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In our busy lives, it’s easy to forget to give back. And with prices rising all around us, it can be hard to carve out room in our budgets for charitable giving. Those who are looking to find ways to give back may appreciate how easy affinity cards make it to donate to charities and nonprofits.
Affinity cards — which are often called charity credit cards — are a type of credit card that donates money to a charity when you first open the credit card or donates a very small percentage of each transaction you make to a charity.
Let’s take a closer look at what affinity cards are, how this type of credit card works and what the pros and cons of this type of card are.
What is an affinity card?
An affinity credit card is a type of credit card that is linked to a charity or nonprofit. These cards often bear the name and logo of their linked organization. When a financial institution partners with such an organization to create an affinity credit card, the financial institution usually offers some monetary incentive to the organization — a donation for every credit card opened or charge made, for example.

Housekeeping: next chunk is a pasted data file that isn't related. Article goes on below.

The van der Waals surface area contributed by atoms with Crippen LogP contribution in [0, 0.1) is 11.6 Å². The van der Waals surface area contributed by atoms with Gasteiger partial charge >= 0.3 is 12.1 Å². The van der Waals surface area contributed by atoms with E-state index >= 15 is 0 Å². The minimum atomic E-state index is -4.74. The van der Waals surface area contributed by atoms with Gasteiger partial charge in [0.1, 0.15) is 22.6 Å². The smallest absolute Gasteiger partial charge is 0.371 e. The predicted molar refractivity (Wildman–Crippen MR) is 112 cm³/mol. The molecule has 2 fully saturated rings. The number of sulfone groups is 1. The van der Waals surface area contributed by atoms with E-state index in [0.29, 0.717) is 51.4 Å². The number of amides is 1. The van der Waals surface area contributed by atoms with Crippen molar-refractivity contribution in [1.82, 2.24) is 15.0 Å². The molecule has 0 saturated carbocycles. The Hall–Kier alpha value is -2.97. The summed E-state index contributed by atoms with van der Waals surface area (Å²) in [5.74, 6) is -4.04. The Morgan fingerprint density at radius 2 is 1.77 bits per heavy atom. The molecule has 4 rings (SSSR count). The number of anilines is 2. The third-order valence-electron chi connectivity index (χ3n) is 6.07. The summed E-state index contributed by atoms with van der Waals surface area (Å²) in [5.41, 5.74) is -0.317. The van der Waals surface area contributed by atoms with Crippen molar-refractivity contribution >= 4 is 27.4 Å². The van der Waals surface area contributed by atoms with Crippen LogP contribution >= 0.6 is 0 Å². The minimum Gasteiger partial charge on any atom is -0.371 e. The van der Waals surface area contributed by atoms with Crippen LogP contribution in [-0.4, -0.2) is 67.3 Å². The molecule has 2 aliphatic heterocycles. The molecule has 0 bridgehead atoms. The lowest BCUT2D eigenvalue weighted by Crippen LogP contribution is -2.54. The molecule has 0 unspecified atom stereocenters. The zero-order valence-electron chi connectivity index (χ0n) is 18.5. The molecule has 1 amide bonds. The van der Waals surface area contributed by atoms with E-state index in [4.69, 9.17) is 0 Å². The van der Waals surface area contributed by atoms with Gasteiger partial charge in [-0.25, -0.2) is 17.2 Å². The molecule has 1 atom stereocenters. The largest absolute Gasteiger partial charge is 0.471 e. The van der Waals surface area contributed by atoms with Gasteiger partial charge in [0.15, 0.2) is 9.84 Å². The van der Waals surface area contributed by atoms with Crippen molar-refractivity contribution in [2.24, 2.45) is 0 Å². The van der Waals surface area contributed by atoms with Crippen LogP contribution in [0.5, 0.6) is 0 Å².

Often, when a bank offers affinity cards, they give the cardholder the option to choose between a selection of different nonprofit organizations that they can support. Affinity cards can help support charities, academic groups, nonprofit sports clubs and fraternal organizations.
How affinity cards work
Affinity credit cards are similar to co-branded credit cards in that two organizations, a financial institution and a brand, come together to issue a credit card that benefits both of them. But while co-branded credit cards are usually issued by for-profit institutions, affinity credit cards, with some exceptions, are usually partnered with nonprofits. The nonprofit can specify how it plans to use the donations it gets from the affinity card, which can make signing up for one of these credit cards more motivating as you know what the donations are going toward.
For example, affinity cards that support a nonprofit university’s alumni association are fairly common. A university alumni club may decide that every donation will go towards funding scholarships or planting trees on the campus.
The partnering organization usually gets a one-time, flat-rate donation whenever a new credit card account is opened, and it may also earn a percentage of purchases made by the new account holder. Although such donations are relatively small, the partnering organization may also benefit from increased visibility and awareness for its causes.